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In a very Gen Z power move, text messages between US diplomats and Ukrainians were released on Thursday night.
The Trump presidency has embraced the worst of the internet. Presidential twitter tantrums have become an emblem of this troubled era. The other night, the impeachment inquiry launched against the President received an update befitting of this digital age, with the release of text messages between US and Ukrainian diplomats. Receipts have been kept.
The text messages reveal the level to which members of the Trump team and members of the Ukrainian administration were aware of the implications of the now infamous call. The texts appear to confirm that officials involved knew they were on ethical thin ice.
This mutual red-handedness is most clear in the text messages exchanged between European Union Ambassador Gordon Sondland and acting U.S. ambassador in Ukraine, Bill Taylor. When the latter asked Sondland ‘are we now saying that security assistance and WH meetings are conditioned on investigations?’ Sondland responded: ‘Call me.’
Call me. While it isn’t an explicit admission of guilt, it suggests error in the same way a ‘we need to talk’ text from significant other suggests an impending break-up. The attempt to conceal draws attention to the fact that something needs to be concealed.
The text messages also make clear that there was a quid pro quo between the two administrations, something the White House has until now denied. Kurt Volker, former Special Envoy to the Ukraine texted this to Andrey Yermak, a Zelensky adviser.
“Heard from White House, assuming President Z convinces trump he will investigate / ‘get to the bottom of what happened’ in 2016, we will nail down date for visit to Washington.”
What they were doing was wrong
These text messages both confirm the US administration’s wrongdoing, and further, confirm that members of the administration were aware that what they were doing was wrong. The messages also confirm the senders’ immaturity. It is hard to take public officials seriously when they insist on behaving as if they were petty twenty-somethings. Take it from the zoomer who knows.
It would be easy to ridicule the childishness of every aspect of this affair. It would be easy to draw parallels between it and the world of celebrity clap-backs and sub-tweets of which our political life has become a twisted reflection.
What happened to Taylor Swift in 2016 at Kim Kardashian’s hand has happened to the US president, and it was the pop star who dealt with public scandal with more grace, tact and intelligence. Entertainers have more decorum than our leader of the free world. These comparisons could be drawn, but I’m not going to be the one to do it.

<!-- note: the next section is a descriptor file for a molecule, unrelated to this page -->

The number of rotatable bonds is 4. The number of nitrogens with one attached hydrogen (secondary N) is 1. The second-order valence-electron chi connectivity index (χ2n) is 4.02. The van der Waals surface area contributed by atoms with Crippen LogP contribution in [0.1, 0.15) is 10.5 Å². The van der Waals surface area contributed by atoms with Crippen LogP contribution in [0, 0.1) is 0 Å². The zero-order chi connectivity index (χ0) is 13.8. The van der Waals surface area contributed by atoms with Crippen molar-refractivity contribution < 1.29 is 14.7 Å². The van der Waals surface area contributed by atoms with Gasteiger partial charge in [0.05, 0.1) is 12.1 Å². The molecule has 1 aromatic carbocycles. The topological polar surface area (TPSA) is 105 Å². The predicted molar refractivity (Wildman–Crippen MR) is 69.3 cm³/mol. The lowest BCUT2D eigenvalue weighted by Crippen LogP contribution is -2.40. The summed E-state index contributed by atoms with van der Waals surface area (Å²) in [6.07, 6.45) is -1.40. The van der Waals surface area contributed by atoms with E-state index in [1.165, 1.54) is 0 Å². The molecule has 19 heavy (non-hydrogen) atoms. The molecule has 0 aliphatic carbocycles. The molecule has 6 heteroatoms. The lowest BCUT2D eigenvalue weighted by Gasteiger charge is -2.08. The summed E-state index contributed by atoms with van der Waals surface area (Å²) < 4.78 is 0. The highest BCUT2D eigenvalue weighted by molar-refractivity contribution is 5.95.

There is a misconception about Generation Z, that we are a vapid, narcissistic generation. That our immersion in a virtual world has diminished our care for the real one. We’re snowflakes, or something. This couldn’t be farther from the truth. Generation Z is uniquely aware of our place in the real world.
We are far from apathetic, far from the delusion of the older generations; we are, unfashionably, concerned with ethics. We want a world that makes sense. I believe in a world that makes sense.
Generation Z is more politically involved, in all ways, than the generation before us, Millennials. Instead of expecting trophies for everything, we expect no reward for anything. But still, we’re working harder and longer than those older than us. We’re working, even though we know we’re probably licked, because we believe in a world that makes sense.
There will be, as this impeachment inquiry ramps up and the full details of the administration’s zaniness come fully into focus, a tendency towards despair, towards cynicism, an impulse to throw up hands and cry out: ‘this is absurd.’ That’s fine. But look, us zoomers? We were born into the crazy; we were raised by it and shaped by it. And if we haven’t yet caved to nihilism, neither should you. If you look at the world and it seems crazy, either you’re crazy or you’re right. Betting on the latter is a gamble, but the stakes are, for me at least, worth it.
Most adults I know have succumbed to a form of faith as consolation. These faiths are often not religious and range from the grumpy, ‘people are stupid,’ to the Panglossian, ‘everything is fine.’ As our nation becomes a caricature, these maxims are more and more tempting. But in the same way that a caricature is a consolation for a real portrait, these maxims are simplified versions of real belief.
What I really believe in, I don’t yet know entirely, but I know it includes a vision of this nation in which our leaders have more of a clue than Cher Horowitz. I know it includes acting on your suspicions, saying something if you’re smelling something. I believe what U.S. ambassador Bill Taylor believes: “As I said on the phone, I think it’s crazy to withhold security assistance for help with a political campaign.” And I believe in keeping your receipts.
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